Montana in midst of expanding quality preschool
Jun 14, 2017
- June 13, 2017
Working parents of young children pay dearly for child care in Montana. A recent analysis from the Montana Budget and Policy Center pegged the annual average cost of full-time care for a 4-year-old at nearly $8,000 a year.
Low-income families all too often find high-quality preschools out of reach; regardless of income, those who live in Montana’s most rural communities have similarly limited options.
So we should all applaud Montana’s recent progress on expanding quality preschool programs. Hopefully, these first shaky steps will lead to more stable footing that will soon allow Montana’s preschools to be off and running.
Gov. Steve Bullock has been advocating for a universal preschool program in Montana for several years now. His advocacy is based on solid evidence that good programs better position children for a lifetime of success, and drastically improve outcomes for at-risk children in particular. States that have made the investment in universal preschool have seen higher school attendance and graduation rates, lower teen pregnancy rates, lower violent crime rates and a host of other factors linked to quality preschool. Overall, every dollar spent on high-quality preschool saves $7 down the line.
Despite strong, widespread support from education experts, child and family agencies, the business community and others, Bullock’s proposal to launch a preschool program in Montana died in committee during the 2017 session. That plan, which was scaled back from earlier proposals, would have dedicated $12 million for grants to preschools that met education standards and served parents earning less than double the federal poverty level (about $49,000 a year for a family of four).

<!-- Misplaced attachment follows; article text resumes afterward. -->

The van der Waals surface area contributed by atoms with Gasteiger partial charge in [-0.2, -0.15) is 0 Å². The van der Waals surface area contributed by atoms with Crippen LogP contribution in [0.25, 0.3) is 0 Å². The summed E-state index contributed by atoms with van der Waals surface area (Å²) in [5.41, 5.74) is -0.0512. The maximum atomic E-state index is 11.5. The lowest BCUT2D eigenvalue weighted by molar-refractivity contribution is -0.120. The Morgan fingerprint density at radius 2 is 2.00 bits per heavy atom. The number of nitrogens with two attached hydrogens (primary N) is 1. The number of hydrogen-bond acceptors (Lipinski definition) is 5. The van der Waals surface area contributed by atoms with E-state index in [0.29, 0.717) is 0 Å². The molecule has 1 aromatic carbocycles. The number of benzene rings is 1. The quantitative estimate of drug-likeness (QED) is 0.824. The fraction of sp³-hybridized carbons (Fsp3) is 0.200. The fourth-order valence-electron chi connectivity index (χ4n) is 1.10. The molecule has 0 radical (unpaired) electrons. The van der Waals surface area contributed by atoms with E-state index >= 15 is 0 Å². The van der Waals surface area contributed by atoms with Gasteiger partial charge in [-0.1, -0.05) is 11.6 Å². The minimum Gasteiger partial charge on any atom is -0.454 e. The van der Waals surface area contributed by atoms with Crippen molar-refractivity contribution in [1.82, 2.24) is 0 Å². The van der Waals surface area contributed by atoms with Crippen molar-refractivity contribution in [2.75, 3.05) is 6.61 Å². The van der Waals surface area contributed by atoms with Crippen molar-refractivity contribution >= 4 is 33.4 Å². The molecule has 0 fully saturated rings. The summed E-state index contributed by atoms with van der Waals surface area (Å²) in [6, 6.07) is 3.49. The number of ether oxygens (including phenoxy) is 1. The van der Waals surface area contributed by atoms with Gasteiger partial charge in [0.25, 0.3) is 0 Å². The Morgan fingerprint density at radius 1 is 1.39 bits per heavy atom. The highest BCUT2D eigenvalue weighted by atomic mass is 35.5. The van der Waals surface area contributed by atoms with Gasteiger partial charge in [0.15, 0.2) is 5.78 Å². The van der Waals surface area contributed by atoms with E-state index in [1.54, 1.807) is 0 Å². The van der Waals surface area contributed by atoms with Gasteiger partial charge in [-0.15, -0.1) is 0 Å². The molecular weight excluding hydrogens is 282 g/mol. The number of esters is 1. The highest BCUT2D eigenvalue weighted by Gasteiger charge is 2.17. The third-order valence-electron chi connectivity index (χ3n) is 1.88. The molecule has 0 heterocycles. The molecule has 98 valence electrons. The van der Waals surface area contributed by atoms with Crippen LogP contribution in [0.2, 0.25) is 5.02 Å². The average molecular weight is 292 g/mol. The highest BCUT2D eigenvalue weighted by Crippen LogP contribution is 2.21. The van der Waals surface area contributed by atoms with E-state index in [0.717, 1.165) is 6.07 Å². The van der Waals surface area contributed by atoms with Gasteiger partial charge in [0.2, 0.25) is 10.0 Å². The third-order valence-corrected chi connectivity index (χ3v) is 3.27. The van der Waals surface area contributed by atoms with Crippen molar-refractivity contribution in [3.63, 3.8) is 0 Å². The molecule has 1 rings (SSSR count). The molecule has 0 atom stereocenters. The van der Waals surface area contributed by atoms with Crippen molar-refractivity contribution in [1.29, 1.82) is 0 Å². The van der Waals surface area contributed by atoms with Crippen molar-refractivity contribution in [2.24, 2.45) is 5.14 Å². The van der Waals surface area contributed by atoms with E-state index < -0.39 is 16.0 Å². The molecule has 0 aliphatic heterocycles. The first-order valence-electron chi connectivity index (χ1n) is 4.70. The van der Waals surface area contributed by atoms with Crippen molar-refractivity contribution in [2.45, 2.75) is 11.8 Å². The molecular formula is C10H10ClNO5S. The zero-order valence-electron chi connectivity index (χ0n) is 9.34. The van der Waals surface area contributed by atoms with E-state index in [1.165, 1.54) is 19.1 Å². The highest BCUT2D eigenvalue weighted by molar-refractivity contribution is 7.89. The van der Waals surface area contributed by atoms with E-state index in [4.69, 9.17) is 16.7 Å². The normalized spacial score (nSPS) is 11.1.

It turns out, fortunately, that legislators were willing to negotiate and eventually pass a bill to expand access to preschool for 4- and 5-year-olds. However, the expansion is only funded as a two-year pilot project that will be up for review in 2019 - leaving scant time to demonstrate its effectiveness.
And it’s being funded through a “temporary hospital community benefit assessment” – a fancy term for a temporary tax – on Montana’s 14 largest hospitals. There’s really no good reason why the hospitals should be on the hook for preschool expansion in Montana, except that their administrators recognized just how important and beneficial such programs are, and stepped up to make it happen when it looked like Montana’s legislators weren’t going to.
In exchange, hospitals received legislative support for a higher reimbursement rate for federal Medicaid, a move that could free up to $212 million in federal money for the hospitals through 2019. In the meantime, they will kick in $6 million, or $3 million each year for two years, to expand an existing program that awards grants to private providers. It’s called Best Beginnings Stars to Quality, and it’s run by the Montana Department of Public Health and Human Services.
The department rates participating providers and gives awards to those who improve their performance. It’s entirely voluntary.
The expanded funding means the state is now in a position to offer competitive grants of up to $150,000, according to the Governor’s Office. Childcare providers serving 4-year-olds, including private preschools, public schools, Head Start and community-based providers, are being invited to apply at www.starspreschool.mt.gov
through July 10. The hope is to have the pilot programs in place by the time the school year resumes this fall.
The larger goal, of course, is to demonstrate that such program are effective and worth the investment of public dollars – so that the 2019 Legislature will do what previous legislatures should have done already, and dedicate public funding for a stable, long-term preschool program to ensure Montana’s youngest at-risk children get the best possible start in life.